b.Sir William, living 1609.

[5]c. John, who married……, and had issue,

[6](1) Thomas, of Balcarrick, who married Agnes Lyndon, and had issue,
(a) John, of Ballywalter, who left issue a daughter, married to Capt. Pownder.
(b) Richard.
(c) Thomas.

[7](d) Roger, of Balcarrick, born 1696, married Jane Jones, and had issue, with daughters,

[8](1) Arthur, of Balcarrick, born 1756, married Anne Pentland, and had issue,

[9](a) Francis, born 1816, married Harriet Beesley, and has issue, with daughters,

[10](A) Arthur Roger, born 1852.

iv. Sir Henry,

eldest son of Sir Henry (iii) by his second marriage, was at school in 1587; he married Anne, daughter of Archbishop Loftus, and sister of the wife of his brother, Sir George Cowley, and had issue,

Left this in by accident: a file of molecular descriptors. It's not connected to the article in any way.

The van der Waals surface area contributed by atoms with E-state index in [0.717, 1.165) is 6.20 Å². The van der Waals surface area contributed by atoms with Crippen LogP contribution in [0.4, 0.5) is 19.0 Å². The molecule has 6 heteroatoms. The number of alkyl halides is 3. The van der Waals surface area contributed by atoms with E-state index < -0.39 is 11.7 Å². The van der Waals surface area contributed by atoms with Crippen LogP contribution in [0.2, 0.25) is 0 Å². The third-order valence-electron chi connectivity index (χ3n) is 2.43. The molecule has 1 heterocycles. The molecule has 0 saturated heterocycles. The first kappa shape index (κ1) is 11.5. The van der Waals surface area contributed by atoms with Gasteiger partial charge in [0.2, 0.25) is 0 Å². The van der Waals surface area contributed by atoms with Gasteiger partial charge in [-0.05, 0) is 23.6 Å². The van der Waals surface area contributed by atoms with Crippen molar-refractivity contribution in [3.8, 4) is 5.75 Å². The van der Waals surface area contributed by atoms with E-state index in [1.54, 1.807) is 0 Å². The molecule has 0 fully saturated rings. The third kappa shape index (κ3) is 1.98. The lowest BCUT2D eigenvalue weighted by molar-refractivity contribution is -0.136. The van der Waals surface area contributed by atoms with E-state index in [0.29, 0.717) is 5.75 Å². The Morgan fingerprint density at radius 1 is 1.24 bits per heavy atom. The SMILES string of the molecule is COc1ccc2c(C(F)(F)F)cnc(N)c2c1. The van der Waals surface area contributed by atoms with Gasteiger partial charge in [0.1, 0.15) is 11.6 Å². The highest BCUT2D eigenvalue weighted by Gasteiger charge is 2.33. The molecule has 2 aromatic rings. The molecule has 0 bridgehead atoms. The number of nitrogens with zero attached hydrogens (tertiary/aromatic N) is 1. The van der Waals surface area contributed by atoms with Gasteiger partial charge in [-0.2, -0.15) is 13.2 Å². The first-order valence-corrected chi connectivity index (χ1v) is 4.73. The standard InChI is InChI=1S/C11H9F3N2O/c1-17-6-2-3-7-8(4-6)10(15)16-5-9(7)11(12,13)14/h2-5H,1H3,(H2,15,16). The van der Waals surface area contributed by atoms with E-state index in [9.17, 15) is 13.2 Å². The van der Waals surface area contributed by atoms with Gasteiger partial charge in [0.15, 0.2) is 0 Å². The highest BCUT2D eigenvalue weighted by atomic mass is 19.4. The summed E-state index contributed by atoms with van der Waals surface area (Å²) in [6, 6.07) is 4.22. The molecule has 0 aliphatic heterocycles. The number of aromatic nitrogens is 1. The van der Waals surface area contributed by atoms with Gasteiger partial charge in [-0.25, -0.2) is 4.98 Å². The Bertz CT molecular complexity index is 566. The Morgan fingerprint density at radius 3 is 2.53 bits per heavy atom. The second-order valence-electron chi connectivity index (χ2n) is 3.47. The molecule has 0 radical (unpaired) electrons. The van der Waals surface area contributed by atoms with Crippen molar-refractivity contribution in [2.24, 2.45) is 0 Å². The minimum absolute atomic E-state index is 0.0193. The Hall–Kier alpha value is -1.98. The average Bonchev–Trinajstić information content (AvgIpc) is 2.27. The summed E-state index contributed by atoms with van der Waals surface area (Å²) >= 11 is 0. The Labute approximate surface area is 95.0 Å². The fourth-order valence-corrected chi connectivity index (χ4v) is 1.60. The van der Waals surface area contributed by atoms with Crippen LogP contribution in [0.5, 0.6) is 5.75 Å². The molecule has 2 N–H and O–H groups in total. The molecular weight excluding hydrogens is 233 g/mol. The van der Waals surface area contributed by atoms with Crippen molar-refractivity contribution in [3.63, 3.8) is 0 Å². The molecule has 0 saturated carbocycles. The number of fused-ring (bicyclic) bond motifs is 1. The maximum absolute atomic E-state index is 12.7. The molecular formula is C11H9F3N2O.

v. Sir Henry,

who died 1637, having married Anne, daughter of Christopher Peyton, and had issue,

vi. Dudley,

who died 1674, having married Anne, daughter of Henry Warren, by whom he had issue,

vii. Henry,

who married Mary, daughter of Sir William Ussher, and had issue,

1. Henry, ancestor (through his daughter Mary) of Viscount Harberton, and

viii. Richard,

who was created Lord Mornington, father of

ix. Garrett,

Earl of Mornington, father of

x. Arthur,

Duke of Wellington, born 1769, died 1852. N.B.- The late generations of this branch of the family will be found fully and correctly given in modern peerages.

EXCERPTS OF CRANWILL IN ST MOGUE’S VESTRY BOOK, kindly supplied by Margaret Greenwood

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Copy of an email from Michael Warren to Margaret Greenwood 10 August 2003

C:\Users\Virginia Rundle\Documents\Ancestry\Cranwill\Margaret Greenwood Docs\Micheal Warren and Margaret Greenwood email on Cranwills.jpg

The following document was written by Margaret Greenwood and who kindly sent me a copy and gave me permission to reproduce it in this chapter.